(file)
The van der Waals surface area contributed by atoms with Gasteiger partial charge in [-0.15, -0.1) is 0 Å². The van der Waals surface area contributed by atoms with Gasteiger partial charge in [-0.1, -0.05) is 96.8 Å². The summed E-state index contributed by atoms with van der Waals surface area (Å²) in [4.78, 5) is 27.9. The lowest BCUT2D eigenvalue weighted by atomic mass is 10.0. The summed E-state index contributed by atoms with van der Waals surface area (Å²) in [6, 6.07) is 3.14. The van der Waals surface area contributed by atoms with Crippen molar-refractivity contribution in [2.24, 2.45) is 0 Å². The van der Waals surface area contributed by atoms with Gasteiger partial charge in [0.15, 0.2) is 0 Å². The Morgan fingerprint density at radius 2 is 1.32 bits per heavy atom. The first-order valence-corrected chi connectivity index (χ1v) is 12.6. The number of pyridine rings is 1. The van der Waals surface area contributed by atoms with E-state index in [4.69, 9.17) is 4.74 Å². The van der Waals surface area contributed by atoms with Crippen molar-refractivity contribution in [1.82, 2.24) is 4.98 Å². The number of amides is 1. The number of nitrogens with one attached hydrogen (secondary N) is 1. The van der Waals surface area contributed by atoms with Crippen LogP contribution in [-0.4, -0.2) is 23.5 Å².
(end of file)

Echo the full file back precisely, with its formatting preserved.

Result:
The van der Waals surface area contributed by atoms with Gasteiger partial charge in [-0.15, -0.1) is 0 Å². The van der Waals surface area contributed by atoms with Gasteiger partial charge in [-0.1, -0.05) is 96.8 Å². The summed E-state index contributed by atoms with van der Waals surface area (Å²) in [4.78, 5) is 27.9. The lowest BCUT2D eigenvalue weighted by atomic mass is 10.0. The summed E-state index contributed by atoms with van der Waals surface area (Å²) in [6, 6.07) is 3.14. The van der Waals surface area contributed by atoms with Crippen molar-refractivity contribution in [2.24, 2.45) is 0 Å². The van der Waals surface area contributed by atoms with Gasteiger partial charge in [0.15, 0.2) is 0 Å². The Morgan fingerprint density at radius 2 is 1.32 bits per heavy atom. The first-order valence-corrected chi connectivity index (χ1v) is 12.6. The number of pyridine rings is 1. The van der Waals surface area contributed by atoms with E-state index in [4.69, 9.17) is 4.74 Å². The van der Waals surface area contributed by atoms with Crippen molar-refractivity contribution in [1.82, 2.24) is 4.98 Å². The number of amides is 1. The number of nitrogens with one attached hydrogen (secondary N) is 1. The van der Waals surface area contributed by atoms with Crippen LogP contribution in [-0.4, -0.2) is 23.5 Å².